Determining the Details

Years ago, while visiting with a Smithsonian colleague of mine in Washington, D.C., I was fortunate enough to spend some time perusing several of their museums around the Mall. It was when I stopped by the case holding the world famous Hope Diamond, however, that I noticed the first symptoms of what many museum workers have come to know as “gallery disease.” That is, I realized after only a few minutes that I was consciously taking note of everything in the exhibit except the very artifact I was supposed to be enjoying.

At first, I noticed the more obvious details like case color, label size, and crowd flow. Then it got worse. A lot worse, actually. Was the label silk-screened or printed? How was the case made, and what kind of screws, rivets or welds secured it? And, of course, what type of mount was holding it up?

Here at The Charleston Museum, we are constantly aware of these same issues, most recently during our massive overhaul and reintroduction of the Bunting Natural History Gallery. Indeed, no matter the size or subject matter of a planned exhibit, careful thought and planning must go into what on the surface, appear as quite minor details. (If you’ve ever had to make a custom acrylic mount for a 12,000-year-old elk antler, you know what I mean.)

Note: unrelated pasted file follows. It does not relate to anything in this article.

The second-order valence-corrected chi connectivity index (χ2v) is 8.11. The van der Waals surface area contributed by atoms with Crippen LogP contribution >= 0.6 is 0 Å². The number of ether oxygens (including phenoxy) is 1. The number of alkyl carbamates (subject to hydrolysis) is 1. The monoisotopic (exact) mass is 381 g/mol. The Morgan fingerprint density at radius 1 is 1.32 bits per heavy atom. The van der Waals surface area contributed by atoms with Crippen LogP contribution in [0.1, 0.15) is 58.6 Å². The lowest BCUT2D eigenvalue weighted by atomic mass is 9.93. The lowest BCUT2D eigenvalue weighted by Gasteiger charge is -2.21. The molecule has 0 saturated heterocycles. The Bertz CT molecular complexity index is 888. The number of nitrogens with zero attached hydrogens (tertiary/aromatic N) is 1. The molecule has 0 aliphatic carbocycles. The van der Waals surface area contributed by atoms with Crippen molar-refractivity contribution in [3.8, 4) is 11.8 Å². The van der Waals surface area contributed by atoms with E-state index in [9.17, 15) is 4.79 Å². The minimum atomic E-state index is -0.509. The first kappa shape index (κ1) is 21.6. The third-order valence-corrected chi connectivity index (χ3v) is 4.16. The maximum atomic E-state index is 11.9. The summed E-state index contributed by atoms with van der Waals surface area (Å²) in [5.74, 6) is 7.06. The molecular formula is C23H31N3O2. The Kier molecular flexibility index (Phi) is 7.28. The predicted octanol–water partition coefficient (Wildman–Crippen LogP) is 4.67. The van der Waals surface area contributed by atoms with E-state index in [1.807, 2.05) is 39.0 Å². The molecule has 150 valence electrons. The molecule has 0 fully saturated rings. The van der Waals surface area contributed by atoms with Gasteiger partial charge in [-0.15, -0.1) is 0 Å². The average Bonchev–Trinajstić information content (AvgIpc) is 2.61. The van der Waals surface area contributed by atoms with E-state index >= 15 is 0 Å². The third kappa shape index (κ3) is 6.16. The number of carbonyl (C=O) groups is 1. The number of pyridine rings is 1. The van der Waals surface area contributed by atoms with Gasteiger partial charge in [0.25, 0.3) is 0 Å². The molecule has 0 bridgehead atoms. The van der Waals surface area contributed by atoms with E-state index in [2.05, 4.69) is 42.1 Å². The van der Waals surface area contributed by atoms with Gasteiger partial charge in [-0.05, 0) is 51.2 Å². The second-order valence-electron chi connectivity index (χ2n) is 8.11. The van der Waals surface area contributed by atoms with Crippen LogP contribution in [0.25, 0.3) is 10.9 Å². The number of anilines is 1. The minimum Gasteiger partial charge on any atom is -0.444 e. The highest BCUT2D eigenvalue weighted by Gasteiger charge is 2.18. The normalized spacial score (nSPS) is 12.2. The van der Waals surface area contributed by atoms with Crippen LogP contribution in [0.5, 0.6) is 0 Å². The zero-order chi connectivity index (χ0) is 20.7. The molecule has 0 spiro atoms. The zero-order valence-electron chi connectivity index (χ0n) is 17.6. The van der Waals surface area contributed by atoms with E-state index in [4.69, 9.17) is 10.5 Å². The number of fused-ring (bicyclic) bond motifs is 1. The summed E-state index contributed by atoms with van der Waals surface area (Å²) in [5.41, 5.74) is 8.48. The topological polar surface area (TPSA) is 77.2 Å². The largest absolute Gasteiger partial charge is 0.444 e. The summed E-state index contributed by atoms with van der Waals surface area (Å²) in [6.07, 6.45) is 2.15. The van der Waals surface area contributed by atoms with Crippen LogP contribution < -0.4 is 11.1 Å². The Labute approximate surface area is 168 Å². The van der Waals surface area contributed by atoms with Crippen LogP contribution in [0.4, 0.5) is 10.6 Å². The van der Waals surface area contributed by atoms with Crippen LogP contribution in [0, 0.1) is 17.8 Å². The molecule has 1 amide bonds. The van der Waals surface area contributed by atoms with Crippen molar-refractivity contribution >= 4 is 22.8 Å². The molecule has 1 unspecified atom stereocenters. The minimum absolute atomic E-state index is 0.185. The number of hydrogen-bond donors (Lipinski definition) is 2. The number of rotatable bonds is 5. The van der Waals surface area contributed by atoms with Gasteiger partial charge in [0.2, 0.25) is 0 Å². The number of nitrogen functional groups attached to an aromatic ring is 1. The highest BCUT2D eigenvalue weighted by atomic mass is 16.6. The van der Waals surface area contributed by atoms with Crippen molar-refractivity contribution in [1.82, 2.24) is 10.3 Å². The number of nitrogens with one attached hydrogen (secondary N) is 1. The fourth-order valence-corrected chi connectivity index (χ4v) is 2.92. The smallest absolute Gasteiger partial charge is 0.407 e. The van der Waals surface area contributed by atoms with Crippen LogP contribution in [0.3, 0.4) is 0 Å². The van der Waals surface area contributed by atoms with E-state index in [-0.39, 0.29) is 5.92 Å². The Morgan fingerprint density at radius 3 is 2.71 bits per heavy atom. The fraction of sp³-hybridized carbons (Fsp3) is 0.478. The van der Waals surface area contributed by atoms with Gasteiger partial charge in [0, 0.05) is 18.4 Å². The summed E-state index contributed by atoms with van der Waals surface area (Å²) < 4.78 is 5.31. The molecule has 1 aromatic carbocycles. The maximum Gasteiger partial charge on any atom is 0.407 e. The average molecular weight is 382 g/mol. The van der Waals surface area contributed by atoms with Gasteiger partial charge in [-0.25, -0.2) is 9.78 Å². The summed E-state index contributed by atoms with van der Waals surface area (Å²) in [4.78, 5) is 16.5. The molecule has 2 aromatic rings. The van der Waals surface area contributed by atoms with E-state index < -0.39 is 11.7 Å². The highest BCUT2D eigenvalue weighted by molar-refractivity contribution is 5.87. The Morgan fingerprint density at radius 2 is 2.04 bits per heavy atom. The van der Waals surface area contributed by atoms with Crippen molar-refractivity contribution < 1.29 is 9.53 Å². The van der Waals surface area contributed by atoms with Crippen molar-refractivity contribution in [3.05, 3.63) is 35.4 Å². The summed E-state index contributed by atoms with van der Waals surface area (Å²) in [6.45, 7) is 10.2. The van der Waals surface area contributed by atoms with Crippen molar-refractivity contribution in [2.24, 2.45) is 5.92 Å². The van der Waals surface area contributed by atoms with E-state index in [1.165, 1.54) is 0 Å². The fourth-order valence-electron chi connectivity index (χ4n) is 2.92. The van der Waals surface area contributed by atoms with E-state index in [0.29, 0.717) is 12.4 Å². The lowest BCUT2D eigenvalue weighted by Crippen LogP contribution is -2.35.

Of course, there are the high-tech digital methods for exhibit production such as Photoshop, Indesign and Illustrator, each one an essential program that many museums–including this one– make use of throughout various stages of design. Sometimes, though, it is completely understandable, nigh necessary, to abandon those fancy computer graphics and digital models in favor of old-fashioned eyeballing. A roll or two of blue painter’s tape, some markers, and a big blank wall can be pretty important tools for getting a concept off the ground.

As for mounting artifacts, while it would be much simpler to just sit one flat in a case or on a shelf, this isn’t always the best option (assuming it’s an option at all). Archaeological fragments, for example, rarely stand–or stand still–unassisted. Fossils and textiles don’t either. Furthermore, there are oftentimes important details that, without a specially made mount, would go unseen. Many people are surprised to learn that The Charleston Museum has its own workshop with all the necessary equipment to remedy these situations and fabricate our own mounts in-house and on-demand. It is, to be sure, a terrific asset, and one that certainly makes exhibit production and installation easier and, at the same time, much more economical.  

Even though I haven’t been inside the National Museum of Natural History for over a decade, I can still remember almost exactly how the Hope Diamond was presented within its case, the thickness of the glass protecting it, the texture of the fabric on which it rested, and the brightness of the fiber-optic light fixtures pointed at it. As for the cut and color of the actual stone, though, I forgot.

-Grahame Long, Chief Curator